2021 was a landmark year for counterterrorism. Violent extremist attacks and recruitment were on the rise, the pandemic was exacerbating the root causes of violence and conflict, and repressive governments were exploiting the public health crisis. Securitization and surveillance tactics were being used disproportionately against racial, religious, and ethnic minority groups, aided by emerging technologies that can be co-opted for malign intent. These practices are not new—in fact, many mirror the restrictive measures in place since the dawn of the so-called “war on terror,” which has resulted in untold causalities and rampant violations of civil liberties.
Two decades into the failed war on terror, we are overdue to move beyond a militarized approach, confront the systemic injustices within our security and criminal justice sectors, and tackle these interconnected threats with inclusive responses. These realities require truly unprecedented cooperation.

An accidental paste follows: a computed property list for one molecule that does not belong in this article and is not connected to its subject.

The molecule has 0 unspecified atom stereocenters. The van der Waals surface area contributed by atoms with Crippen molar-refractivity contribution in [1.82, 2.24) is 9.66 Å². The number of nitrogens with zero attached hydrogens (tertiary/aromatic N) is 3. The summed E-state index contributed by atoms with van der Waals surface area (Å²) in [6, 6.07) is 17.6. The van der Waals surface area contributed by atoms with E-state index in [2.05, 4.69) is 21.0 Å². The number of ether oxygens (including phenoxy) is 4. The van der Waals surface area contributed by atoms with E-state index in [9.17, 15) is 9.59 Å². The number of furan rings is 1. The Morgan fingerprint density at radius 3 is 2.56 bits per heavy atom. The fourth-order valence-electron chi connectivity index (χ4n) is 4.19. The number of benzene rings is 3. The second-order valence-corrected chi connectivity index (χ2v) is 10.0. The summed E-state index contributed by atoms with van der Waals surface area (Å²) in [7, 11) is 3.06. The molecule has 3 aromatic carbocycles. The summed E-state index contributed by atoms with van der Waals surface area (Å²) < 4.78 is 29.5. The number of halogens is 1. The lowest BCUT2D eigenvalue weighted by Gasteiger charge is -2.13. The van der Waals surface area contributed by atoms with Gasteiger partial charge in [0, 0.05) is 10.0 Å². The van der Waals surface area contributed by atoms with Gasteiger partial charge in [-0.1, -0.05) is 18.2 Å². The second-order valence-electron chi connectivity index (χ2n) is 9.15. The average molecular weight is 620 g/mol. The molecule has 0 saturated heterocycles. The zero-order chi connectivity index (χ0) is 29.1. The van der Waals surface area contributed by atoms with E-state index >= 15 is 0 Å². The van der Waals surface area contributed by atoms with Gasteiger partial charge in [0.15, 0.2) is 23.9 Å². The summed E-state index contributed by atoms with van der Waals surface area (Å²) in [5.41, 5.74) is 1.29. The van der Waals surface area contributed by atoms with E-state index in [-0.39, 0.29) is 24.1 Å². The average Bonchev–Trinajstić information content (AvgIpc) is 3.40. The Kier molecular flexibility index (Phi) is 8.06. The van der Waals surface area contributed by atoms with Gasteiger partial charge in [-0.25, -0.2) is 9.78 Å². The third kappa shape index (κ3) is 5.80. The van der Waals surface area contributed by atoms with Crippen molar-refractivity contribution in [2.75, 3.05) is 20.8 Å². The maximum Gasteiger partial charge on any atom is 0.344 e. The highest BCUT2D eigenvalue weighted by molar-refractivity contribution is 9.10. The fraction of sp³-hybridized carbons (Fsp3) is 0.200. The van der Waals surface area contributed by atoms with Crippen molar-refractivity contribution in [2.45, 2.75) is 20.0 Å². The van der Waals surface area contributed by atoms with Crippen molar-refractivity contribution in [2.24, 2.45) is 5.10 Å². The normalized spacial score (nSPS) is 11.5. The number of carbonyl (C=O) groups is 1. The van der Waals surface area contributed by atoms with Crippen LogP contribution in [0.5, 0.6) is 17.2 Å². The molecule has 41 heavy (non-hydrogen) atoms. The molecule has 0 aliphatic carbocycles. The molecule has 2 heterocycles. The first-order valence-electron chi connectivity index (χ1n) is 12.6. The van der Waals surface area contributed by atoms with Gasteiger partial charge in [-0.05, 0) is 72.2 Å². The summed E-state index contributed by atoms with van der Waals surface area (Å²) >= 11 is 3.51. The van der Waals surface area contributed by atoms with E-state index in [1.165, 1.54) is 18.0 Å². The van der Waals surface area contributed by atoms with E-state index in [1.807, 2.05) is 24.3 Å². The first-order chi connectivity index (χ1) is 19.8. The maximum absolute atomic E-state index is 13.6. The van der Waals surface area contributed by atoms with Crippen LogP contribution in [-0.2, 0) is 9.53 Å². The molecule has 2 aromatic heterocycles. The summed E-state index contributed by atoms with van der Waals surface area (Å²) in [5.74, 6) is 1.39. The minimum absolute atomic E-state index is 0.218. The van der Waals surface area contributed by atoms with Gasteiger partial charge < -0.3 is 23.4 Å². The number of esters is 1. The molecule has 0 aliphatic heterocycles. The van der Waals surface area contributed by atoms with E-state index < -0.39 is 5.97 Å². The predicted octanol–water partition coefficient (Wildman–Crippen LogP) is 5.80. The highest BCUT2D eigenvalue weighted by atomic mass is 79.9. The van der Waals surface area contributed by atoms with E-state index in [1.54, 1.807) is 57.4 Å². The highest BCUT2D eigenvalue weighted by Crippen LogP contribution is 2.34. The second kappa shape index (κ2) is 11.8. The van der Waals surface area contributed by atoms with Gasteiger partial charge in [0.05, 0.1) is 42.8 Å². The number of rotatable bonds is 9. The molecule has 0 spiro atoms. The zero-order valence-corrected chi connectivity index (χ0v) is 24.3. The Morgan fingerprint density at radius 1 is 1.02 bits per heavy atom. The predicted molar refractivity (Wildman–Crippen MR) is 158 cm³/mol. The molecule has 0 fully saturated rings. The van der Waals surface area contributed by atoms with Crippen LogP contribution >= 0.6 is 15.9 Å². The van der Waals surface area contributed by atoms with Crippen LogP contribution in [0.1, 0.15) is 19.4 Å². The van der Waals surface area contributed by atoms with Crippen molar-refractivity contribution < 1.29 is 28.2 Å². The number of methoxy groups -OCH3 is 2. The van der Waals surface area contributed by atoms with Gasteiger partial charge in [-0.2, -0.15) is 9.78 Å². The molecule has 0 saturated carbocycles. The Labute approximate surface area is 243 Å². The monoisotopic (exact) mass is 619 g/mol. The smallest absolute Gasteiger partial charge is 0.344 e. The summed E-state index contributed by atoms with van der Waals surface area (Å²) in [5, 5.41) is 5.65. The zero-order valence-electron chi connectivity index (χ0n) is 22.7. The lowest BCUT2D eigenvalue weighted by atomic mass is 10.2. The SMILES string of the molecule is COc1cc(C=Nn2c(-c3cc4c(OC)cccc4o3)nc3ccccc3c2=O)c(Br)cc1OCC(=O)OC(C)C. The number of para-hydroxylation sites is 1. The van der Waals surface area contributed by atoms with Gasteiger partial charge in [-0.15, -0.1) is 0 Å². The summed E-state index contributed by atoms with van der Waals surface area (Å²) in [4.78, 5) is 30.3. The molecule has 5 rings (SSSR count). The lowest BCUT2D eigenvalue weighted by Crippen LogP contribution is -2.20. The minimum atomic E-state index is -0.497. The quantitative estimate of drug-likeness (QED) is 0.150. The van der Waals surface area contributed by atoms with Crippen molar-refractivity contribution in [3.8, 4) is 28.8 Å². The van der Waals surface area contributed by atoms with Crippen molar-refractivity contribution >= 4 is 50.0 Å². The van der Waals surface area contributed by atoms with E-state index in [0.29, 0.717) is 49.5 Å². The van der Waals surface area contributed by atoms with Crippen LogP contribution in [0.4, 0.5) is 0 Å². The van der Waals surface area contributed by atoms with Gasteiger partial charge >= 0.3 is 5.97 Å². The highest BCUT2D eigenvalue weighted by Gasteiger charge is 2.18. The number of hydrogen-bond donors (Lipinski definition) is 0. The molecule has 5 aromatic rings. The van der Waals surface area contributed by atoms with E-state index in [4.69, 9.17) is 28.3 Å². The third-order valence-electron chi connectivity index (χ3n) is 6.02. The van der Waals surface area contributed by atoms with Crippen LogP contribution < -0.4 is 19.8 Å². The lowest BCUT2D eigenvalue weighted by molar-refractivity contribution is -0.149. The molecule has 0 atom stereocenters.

The 20th anniversary of the September 11th attacks compels the international community to take stock of the past two decades of counterterrorism policy and ask: Have these efforts made us safer, and at what cost? This opinion piece in The Hill penned by executive director Eelco Kessels reflects on the twenty years since September 11th to underscore the urgency of restoring human rights and centering civil society in global security efforts.
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Emerging threats to human rights and security triggered by artificial intelligence (AI) and data capture technologies will require peacebuilding and violence prevention actors to bridge the gap between early warning and response and anticipate new challenges. This policy brief examines how AI and data capture technologies can be positively harnessed and potentially misused.
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